To go along with that, it almost sounds like a statistics issue. How often do you update statistics?

    Thanks,
    Jared
    PFE - Microsoft
    SQL Know-It-All
    How to post data/code on a forum to get the best help - Jeff Moden[/url]

  • Eugene Elutin

    SSC Guru

    Points: 59322

    paul.goldstraw (3/6/2012)


    ...Dynamic SQL is not an option as the industry I work in is quite security conscious, so I am not allowed to code for that

    ...

    Are you allowed to use internet? Can't believe it! :hehe:

    There are no security issues with using Dynamic SQL if it is used securely (properly) eg. via using parametrised sp_executesql calls.

    _____________________________________________
    "The only true wisdom is in knowing you know nothing"
    "O skol'ko nam otkrytiy chudnyh prevnosit microsofta duh!":-D
    (So many miracle inventions provided by MS to us...)

    How to post your question to get the best and quick help[/url]

  • Gail Shaw

    SSC Guru

    Points: 1004484

    paul.goldstraw (3/6/2012)


    We already use Option (recompile) as our solution

    If you use Option(Recompile) then you cannot have a parameter sniffing problem. Parameter sniffing problems occur when a plan is compiled for a certain parameter value, cached and then reused inappropriately. With option(recompile) the plan is never cached and can't be reused.

    Check that statistics are up to date, check that indexes are appropriate (could be the data volume has reached a point where the optimiser is generating a different plan that's maybe not as optimal as it could be with better indexes)

    Gail Shaw
    Microsoft Certified Master: SQL Server, MVP, M.Sc (Comp Sci)
    SQL In The Wild: Discussions on DB performance with occasional diversions into recoverability

    We walk in the dark places no others will enter
    We stand on the bridge and no one may pass
  • paul.goldstraw

    SSCrazy

    Points: 2626

    Hi Gail,

    Sorry maybe I didn't phrase it very well. The usual series of events is

    - Procedure starts suffering from parameter sniffing (symptoms are time-outs in the web-app, usual speed in SSMS; visible change in the execution plan when using the same set options as the web app)

    - plan is recompiled once to solve the problem and continues as normal for a while, then breaks again. This repeats for a few days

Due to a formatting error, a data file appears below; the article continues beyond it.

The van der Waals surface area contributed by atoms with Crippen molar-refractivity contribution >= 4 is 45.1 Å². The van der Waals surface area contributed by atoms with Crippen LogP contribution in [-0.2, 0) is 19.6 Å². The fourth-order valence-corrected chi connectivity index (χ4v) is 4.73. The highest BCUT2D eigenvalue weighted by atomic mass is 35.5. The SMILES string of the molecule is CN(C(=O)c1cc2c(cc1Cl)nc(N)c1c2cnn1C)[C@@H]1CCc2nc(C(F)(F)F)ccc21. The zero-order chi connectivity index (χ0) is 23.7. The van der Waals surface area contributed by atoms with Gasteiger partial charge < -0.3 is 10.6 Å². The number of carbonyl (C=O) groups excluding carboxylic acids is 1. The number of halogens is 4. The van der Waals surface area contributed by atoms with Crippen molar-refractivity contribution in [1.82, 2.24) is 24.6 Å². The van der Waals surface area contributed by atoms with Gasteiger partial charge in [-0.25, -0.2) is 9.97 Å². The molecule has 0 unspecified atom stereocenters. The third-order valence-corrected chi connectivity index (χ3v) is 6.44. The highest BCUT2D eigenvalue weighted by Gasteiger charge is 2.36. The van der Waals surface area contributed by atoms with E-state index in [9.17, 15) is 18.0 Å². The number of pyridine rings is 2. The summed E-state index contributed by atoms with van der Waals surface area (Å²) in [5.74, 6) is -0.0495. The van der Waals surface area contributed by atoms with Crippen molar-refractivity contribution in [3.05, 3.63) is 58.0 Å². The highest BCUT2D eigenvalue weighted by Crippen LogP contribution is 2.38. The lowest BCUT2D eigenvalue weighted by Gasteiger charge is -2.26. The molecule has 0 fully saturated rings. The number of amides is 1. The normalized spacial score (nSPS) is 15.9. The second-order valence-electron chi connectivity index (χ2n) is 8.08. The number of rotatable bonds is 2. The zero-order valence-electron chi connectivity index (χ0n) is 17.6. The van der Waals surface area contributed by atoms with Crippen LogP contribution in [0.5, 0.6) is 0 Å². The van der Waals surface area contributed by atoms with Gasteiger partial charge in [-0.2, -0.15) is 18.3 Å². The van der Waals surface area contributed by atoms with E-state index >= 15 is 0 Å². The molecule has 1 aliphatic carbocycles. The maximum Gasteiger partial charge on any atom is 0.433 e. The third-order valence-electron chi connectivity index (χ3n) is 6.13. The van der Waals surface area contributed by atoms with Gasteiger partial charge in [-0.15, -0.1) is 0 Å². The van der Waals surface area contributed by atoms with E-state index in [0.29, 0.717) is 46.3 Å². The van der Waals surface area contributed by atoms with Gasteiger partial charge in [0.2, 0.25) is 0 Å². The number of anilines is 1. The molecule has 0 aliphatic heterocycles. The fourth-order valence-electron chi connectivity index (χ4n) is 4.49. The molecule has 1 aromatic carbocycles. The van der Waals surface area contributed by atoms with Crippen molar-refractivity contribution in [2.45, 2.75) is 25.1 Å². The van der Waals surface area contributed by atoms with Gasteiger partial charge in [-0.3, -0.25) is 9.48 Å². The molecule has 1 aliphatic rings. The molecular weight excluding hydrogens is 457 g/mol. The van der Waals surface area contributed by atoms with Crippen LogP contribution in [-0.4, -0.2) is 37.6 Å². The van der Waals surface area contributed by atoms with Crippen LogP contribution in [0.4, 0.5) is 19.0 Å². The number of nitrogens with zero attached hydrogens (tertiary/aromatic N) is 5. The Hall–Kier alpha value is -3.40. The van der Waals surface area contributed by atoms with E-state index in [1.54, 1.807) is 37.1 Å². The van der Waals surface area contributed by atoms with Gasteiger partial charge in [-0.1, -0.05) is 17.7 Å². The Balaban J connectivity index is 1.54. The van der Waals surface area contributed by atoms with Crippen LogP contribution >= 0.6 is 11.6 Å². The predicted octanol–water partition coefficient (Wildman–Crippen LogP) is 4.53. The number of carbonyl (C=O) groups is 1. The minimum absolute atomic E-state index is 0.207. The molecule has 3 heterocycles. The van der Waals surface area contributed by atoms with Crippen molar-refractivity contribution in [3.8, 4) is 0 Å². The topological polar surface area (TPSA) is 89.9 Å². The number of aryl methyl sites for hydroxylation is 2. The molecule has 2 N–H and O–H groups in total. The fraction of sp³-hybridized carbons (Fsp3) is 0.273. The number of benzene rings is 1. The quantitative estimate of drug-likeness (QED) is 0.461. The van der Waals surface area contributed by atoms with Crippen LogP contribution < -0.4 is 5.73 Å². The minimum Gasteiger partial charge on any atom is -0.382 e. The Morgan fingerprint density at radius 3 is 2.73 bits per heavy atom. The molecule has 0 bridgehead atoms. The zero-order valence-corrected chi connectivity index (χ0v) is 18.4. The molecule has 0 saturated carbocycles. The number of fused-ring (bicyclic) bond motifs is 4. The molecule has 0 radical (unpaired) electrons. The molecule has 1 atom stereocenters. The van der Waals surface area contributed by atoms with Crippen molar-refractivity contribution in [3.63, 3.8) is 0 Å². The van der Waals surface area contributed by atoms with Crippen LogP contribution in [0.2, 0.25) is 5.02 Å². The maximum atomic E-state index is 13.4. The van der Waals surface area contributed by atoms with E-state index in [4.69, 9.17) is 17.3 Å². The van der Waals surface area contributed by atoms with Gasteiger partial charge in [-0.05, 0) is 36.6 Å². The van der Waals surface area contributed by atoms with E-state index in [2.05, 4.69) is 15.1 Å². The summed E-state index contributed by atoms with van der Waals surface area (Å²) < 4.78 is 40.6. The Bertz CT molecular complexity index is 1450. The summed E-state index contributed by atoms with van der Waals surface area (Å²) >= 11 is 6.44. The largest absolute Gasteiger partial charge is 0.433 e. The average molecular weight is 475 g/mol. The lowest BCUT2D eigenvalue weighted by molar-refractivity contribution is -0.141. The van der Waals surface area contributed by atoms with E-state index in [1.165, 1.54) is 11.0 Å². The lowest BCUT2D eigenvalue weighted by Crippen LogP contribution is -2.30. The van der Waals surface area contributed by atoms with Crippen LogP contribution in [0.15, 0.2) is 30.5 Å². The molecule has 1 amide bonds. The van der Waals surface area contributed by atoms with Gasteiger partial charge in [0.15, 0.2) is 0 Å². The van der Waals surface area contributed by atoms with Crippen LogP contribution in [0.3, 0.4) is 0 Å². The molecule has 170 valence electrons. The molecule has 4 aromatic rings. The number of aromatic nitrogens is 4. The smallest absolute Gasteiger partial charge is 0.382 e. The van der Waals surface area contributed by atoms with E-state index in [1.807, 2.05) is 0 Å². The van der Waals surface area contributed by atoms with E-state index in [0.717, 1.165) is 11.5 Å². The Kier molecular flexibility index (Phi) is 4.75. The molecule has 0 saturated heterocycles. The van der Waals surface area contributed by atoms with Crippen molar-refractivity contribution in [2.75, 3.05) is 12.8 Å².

- as a means to keep it working, option (recompile) is added to the code. Parameter sniffing goes away

    However, I don't consider this, or any of the other solutions online to be true solutions. A real solution would be code that just works. Whether this is even possible, I don't know, but I don't think dumping parameters into variables or recompiling every time is an answer, it's just a work-around.

    Unfortunately, I am the developer and have no control over the live product. I have enquired about the statistics from our DBA team and will ask them about the indexes as well.

  • paul.goldstraw

    SSCrazy

    Points: 2626

    Eugene Elutin (3/6/2012)


    paul.goldstraw (3/6/2012)


    ...Dynamic SQL is not an option as the industry I work in is quite security conscious, so I am not allowed to code for that

    ...

    Are you allowed to use internet? Can't believe it! :hehe:

    There are no security issues with using Dynamic SQL if it is used securely (properly) eg. via using parametrised sp_executesql calls.

    Unfortunately this is the hand i'm dealt here, and annoyingly i'm allowed to use the internet less than i'd like. Numerous SQL and tech related websites are not available to me

  • paul.goldstraw

    SSCrazy

    Points: 2626

    Lynn Pettis (3/6/2012)


    Just food for thought. If the procedure(s) have been working well for months (or longer) and then suddenly start having issues, it could be a result in changes in data. You may be hitting the tipping point in how plans work and what was once good is no longer.

    Lynn,

    I think I get what you're saying, this is related to the statistics others have been asking about. How might we go about resolving that though? Assuming the statistics are up-to-date, the data is the data, what other avenues are there short of a full redesign which may be equally susceptible to the problem?

    Thanks

    Paul

  • Gail Shaw

    SSC Guru

    Points: 1004484

    paul.goldstraw (3/7/2012)